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Man on self-proclaimed "jihad" sentenced in student's ambush slaying

Family faces student’s killer

NEWARK, N.J. -- A former Seattle resident who admitted killing four people on a self-proclaimed "jihad" to avenge U.S. foreign policy in the Middle East received a life sentence without parole Tuesday for the 2014 ambush of a college student sitting in his car at a traffic light.

Ali Muhammad Brown, 33, is expected to be extradited to Washington state to face charges in the three other killings.

On Tuesday, facing a courtroom packed with more than 100 of friends and relatives of the victim, Brown initially apologized to the parents and then went off on a rambling monologue in which he repeatedly asked to be treated "as a human being, not a monster." 

Ali Muhammad Brown in court May 1, 2018 CBS New York

"I would like to say that I apologize to his parents and I apologize to those who are close to him and those who love him and respect him and honor him," Brown said, reports CBS New York. "I appreciate the things I did even though it hurt people I don't regret anything because it made me who I am today."  

That didn't sway state Superior Court Judge Ronald Wigler, who called Brendan Tevlin's murder "one of the most heinous, horrific, brutal crimes I have presided over" in eight years on the bench.

Brown's actions didn't change U.S. policy but only "brought devastation and despair to a family who never did a thing to you," Wigler told Brown. 

Brendan Tevlin CBS New York

"I harken to say that in all my years prior to getting on the bench I've never been involved in a case with this kind of brutality," Wigler said. "Your callous, ruthless, barbaric behavior is truly more akin to the actions of a monster rather than a human being."  

Tevlin's grandfather, Tom Tevlin Sr., responded to Brown's statement, reportedly setting aside remarks he had prepared for the court. 

"The defendant says with empty apologies that he doesn't regret what happened. That says it all," he said.

He was among about a dozen of Tevlin's relatives and friends who delivered victim impact statements, including his mother, Allison, who called Brown "a vile excuse for a human being." His sentencing "will end this portion of our nightmare," she added, but said the hole in their lives would remain.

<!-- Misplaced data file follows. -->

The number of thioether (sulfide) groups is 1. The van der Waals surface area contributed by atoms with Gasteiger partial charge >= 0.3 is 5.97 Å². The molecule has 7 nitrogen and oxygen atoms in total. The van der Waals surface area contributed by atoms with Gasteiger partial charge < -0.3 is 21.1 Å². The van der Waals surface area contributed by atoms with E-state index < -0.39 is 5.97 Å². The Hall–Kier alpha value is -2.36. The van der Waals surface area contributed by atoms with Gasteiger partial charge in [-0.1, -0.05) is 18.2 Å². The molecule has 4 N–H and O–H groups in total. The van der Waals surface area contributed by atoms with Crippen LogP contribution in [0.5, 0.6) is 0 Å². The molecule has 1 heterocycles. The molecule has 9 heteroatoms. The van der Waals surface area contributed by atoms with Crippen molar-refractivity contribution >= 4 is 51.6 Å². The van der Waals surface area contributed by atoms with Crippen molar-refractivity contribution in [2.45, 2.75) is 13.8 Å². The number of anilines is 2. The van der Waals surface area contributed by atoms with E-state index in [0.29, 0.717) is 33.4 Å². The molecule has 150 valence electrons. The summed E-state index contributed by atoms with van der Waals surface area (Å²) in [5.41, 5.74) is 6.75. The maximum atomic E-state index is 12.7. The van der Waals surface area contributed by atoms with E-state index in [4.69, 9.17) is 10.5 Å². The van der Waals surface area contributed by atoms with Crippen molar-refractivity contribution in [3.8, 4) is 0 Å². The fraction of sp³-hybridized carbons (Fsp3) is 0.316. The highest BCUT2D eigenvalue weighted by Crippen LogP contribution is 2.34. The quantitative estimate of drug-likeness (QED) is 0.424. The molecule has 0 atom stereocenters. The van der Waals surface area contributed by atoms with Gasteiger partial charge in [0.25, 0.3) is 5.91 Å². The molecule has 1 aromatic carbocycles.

"We are so grateful that this monster will be locked up forever with no chance of parole. He doesn't deserve to see the light of day ever again," Alison Tevlin said. "In fact, I don't believe he deserves to have any type of human interaction for the rest of his life because of the many lives he has ruined with his 'mistake.' He also does not deserve the respect of anyone."

The attack took place when Tevlin, a sophomore at Virginia's University of Richmond, was driving home from a friend's house, according to prosecutors. He was waiting at a traffic light less than 10 minutes from his home in the New Jersey town of Livingston when Brown and two other men, following him in another car, jumped out and surrounded him.

Brown shot Tevlin through the passenger-side window, hitting him 10 times, and then shot him several more times as he tried to exit the car, Assistant Essex County Prosecutor Jamel Semper said Tuesday.

A few weeks after the murder, authorities found Brown hiding in nearby woods.

Ballistics tests later showed that the same gun was also used in three killings in Seattle, according to New Jersey prosecutors.

In court papers filed in Seattle in 2014, authorities said Brown described himself to detectives after his New Jersey arrest as a strict Muslim. Brown was said to have been angered by the U.S. government's actions in Iraq, Iran and Afghanistan, noting the deaths of innocent civilians and children as a result.

In a subsequent recorded interview in New Jersey, Washington authorities wrote, Brown described his idea of a "just kill," in which the target was men unaccompanied by women, children or elderly people.

Brown pleaded guilty in March to multiple charges, including murder, robbery and terrorism. He was the first person charged with terrorism connected to a homicide under New Jersey's terrorism statute, reports CBS New York, which encompasses a range of violent crimes including murder as long as the intent was "to promote an act of terror." 

The law is different from most federal terrorism laws, which target crimes actively directed by a terrorist organization.  

During Brown's March plea, which occurred voluntarily and not as the result of a deal with prosecutors, he also took responsibility for fatally shooting Dwone Anderson-Young, 23, and Ahmed Said, 27, in Seattle in 2014 after they left a gay nightclub, and for the deadly shooting of Leroy Henderson, 30, in the Seattle suburb of Skyway. Brown said he killed the two in Seattle because he believed they were gay.   

Washington state allows the death penalty, but authorities there have opted not to pursue it in this case, Acting Essex County Prosecutor Robert Laurino said Tuesday.